FATCA, Bill C-51, and the End of Taxpayer Privacy

The School of Public Policy
University of Calgary
5th Floor, 906-8th Ave SW
Calgary, AB T2P 1H9

A storm of media controversy has surrounded the US Foreign Account Tax Compliance Act (“FATCA”) and its incorporation by agreement into Canadian law in 2014. A consistent objection to FATCA is that it violates the privacy of Canadian taxpayers, simply for falling within FATCA’s broad definition of US persons. Taxpayer information is collected by Canadian financial institutions, sent to the CRA, and sent by the CRA to the IRS.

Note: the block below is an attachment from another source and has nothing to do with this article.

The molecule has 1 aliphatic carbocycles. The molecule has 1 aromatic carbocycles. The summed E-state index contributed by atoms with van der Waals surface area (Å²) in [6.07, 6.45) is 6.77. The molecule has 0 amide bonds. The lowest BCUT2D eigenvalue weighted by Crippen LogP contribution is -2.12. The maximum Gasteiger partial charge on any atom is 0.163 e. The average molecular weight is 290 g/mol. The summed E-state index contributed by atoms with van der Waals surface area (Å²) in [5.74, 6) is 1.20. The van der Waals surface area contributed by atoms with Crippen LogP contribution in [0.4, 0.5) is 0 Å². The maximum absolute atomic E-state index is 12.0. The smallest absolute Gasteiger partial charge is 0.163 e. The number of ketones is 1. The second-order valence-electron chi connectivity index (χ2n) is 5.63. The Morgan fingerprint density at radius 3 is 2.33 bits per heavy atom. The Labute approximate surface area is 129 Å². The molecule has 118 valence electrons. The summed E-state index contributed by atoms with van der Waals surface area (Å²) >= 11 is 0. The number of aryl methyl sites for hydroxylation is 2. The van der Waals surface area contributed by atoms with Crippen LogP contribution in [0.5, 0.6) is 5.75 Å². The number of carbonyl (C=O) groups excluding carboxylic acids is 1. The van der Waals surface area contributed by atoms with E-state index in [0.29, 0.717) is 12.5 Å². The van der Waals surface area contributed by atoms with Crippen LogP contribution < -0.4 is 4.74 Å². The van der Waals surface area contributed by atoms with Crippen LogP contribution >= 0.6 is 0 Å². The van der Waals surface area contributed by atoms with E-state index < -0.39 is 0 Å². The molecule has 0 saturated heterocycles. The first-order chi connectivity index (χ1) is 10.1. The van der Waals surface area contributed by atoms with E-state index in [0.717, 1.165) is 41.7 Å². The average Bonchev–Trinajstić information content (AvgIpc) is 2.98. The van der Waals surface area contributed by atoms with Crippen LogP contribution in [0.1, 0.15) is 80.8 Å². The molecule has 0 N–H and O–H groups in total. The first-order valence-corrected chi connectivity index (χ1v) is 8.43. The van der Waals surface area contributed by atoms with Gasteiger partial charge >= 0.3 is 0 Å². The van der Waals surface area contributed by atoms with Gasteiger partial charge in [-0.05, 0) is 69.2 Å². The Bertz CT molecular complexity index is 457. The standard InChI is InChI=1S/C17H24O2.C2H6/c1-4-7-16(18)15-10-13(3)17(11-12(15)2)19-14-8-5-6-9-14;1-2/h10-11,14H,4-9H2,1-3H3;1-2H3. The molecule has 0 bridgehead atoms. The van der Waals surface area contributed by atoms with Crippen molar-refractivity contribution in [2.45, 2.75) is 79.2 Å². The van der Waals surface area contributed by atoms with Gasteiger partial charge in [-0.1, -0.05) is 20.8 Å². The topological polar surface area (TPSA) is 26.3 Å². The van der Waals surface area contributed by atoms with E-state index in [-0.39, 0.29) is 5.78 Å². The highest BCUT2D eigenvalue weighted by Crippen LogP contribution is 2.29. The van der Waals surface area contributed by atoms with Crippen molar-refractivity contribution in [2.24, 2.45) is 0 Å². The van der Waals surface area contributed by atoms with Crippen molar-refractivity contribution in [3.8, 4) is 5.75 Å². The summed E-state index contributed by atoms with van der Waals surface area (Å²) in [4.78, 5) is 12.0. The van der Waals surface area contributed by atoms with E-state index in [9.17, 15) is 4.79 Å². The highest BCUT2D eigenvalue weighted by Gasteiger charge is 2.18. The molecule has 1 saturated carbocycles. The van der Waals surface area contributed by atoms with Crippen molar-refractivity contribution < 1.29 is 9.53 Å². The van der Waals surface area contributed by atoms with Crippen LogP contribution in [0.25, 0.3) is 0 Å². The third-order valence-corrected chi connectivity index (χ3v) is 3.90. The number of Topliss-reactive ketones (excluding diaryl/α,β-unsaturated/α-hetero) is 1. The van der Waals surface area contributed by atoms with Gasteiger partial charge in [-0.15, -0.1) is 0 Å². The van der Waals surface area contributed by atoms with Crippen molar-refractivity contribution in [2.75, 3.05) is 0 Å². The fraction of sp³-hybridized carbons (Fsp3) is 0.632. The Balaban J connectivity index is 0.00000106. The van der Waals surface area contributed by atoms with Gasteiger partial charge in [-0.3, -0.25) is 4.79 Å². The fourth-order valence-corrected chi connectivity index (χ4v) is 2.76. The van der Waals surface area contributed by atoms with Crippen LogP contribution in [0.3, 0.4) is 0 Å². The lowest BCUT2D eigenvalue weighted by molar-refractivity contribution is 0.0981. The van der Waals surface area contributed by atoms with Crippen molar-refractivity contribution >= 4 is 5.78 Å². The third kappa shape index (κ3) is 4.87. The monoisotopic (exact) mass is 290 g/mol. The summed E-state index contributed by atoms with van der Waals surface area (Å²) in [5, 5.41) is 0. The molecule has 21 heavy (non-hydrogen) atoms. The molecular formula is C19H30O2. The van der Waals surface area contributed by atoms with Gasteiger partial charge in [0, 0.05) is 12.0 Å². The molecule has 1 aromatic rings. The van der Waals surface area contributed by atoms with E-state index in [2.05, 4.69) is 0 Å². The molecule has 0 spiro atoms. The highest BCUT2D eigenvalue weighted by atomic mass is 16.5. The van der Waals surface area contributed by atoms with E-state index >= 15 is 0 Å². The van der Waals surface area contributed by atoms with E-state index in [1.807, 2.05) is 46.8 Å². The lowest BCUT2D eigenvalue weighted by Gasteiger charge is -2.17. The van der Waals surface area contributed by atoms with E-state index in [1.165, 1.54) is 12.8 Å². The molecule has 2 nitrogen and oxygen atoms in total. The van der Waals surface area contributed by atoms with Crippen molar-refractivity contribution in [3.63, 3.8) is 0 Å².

The privacy violations under FATCA pale in comparison to weak protections of taxpayer privacy under US domestic law. Recent amendments to Canada’s taxpayer privacy regime under the Conservative government, in Bill C-51 and in preceding legislation, have significantly undermined Canada’s domestic taxpayer privacy regime as well. This has significant implications for both the privacy rights of ordinary Canadian taxpayers, and for the enforcement of Canadian tax law where income is earned on the fringes of legality.

This Tax Policy Series lecture and Q&A session was delivered by Saul Templeton, Assistant Professor at the Law Department at the University of Calgary.